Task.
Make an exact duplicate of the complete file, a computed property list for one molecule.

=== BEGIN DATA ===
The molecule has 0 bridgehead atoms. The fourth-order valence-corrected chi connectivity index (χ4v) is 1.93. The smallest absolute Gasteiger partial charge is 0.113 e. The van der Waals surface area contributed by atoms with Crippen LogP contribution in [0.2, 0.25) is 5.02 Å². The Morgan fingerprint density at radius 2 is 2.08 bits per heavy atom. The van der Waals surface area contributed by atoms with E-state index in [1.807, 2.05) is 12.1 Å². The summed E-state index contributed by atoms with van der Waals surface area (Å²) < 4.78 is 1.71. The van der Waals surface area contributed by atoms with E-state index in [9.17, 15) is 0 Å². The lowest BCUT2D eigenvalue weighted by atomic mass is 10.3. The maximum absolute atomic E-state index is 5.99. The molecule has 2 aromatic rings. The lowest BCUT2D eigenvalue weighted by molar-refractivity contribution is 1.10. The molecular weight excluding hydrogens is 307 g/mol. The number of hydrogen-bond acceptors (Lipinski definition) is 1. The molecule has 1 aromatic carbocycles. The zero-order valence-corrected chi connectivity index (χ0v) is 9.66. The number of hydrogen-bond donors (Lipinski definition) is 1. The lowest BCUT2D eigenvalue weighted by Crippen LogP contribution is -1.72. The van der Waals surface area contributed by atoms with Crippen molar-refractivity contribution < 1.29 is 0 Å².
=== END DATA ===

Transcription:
The molecule has 0 bridgehead atoms. The fourth-order valence-corrected chi connectivity index (χ4v) is 1.93. The smallest absolute Gasteiger partial charge is 0.113 e. The van der Waals surface area contributed by atoms with Crippen LogP contribution in [0.2, 0.25) is 5.02 Å². The Morgan fingerprint density at radius 2 is 2.08 bits per heavy atom. The van der Waals surface area contributed by atoms with E-state index in [1.807, 2.05) is 12.1 Å². The summed E-state index contributed by atoms with van der Waals surface area (Å²) < 4.78 is 1.71. The van der Waals surface area contributed by atoms with E-state index in [9.17, 15) is 0 Å². The lowest BCUT2D eigenvalue weighted by atomic mass is 10.3. The maximum absolute atomic E-state index is 5.99. The molecule has 2 aromatic rings. The lowest BCUT2D eigenvalue weighted by molar-refractivity contribution is 1.10. The molecular weight excluding hydrogens is 307 g/mol. The number of hydrogen-bond acceptors (Lipinski definition) is 1. The molecule has 1 aromatic carbocycles. The zero-order valence-corrected chi connectivity index (χ0v) is 9.66. The number of hydrogen-bond donors (Lipinski definition) is 1. The lowest BCUT2D eigenvalue weighted by Crippen LogP contribution is -1.72. The van der Waals surface area contributed by atoms with Crippen molar-refractivity contribution < 1.29 is 0 Å².